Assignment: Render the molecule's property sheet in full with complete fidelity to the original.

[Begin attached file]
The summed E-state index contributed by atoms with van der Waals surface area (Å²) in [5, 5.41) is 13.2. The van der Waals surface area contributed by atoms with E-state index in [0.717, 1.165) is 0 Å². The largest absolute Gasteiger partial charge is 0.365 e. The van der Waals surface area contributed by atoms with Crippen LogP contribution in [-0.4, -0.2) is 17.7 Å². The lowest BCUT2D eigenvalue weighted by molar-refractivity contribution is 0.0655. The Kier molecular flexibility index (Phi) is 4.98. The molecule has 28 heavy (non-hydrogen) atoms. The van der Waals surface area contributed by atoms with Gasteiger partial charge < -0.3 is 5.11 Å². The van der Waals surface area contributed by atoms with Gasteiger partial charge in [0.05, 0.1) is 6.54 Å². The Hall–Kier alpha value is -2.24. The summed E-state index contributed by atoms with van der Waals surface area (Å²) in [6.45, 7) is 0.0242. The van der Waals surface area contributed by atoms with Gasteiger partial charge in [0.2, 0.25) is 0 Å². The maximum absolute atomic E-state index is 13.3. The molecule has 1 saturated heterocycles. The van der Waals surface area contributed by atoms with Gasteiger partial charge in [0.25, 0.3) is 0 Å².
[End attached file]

The summed E-state index contributed by atoms with van der Waals surface area (Å²) in [5, 5.41) is 13.2. The van der Waals surface area contributed by atoms with E-state index in [0.717, 1.165) is 0 Å². The largest absolute Gasteiger partial charge is 0.365 e. The van der Waals surface area contributed by atoms with Crippen LogP contribution in [-0.4, -0.2) is 17.7 Å². The lowest BCUT2D eigenvalue weighted by molar-refractivity contribution is 0.0655. The Kier molecular flexibility index (Phi) is 4.98. The molecule has 28 heavy (non-hydrogen) atoms. The van der Waals surface area contributed by atoms with Gasteiger partial charge < -0.3 is 5.11 Å². The van der Waals surface area contributed by atoms with Gasteiger partial charge in [0.05, 0.1) is 6.54 Å². The Hall–Kier alpha value is -2.24. The summed E-state index contributed by atoms with van der Waals surface area (Å²) in [6.45, 7) is 0.0242. The van der Waals surface area contributed by atoms with Gasteiger partial charge in [0.2, 0.25) is 0 Å². The maximum absolute atomic E-state index is 13.3. The molecule has 1 saturated heterocycles. The van der Waals surface area contributed by atoms with Gasteiger partial charge in [0.25, 0.3) is 0 Å².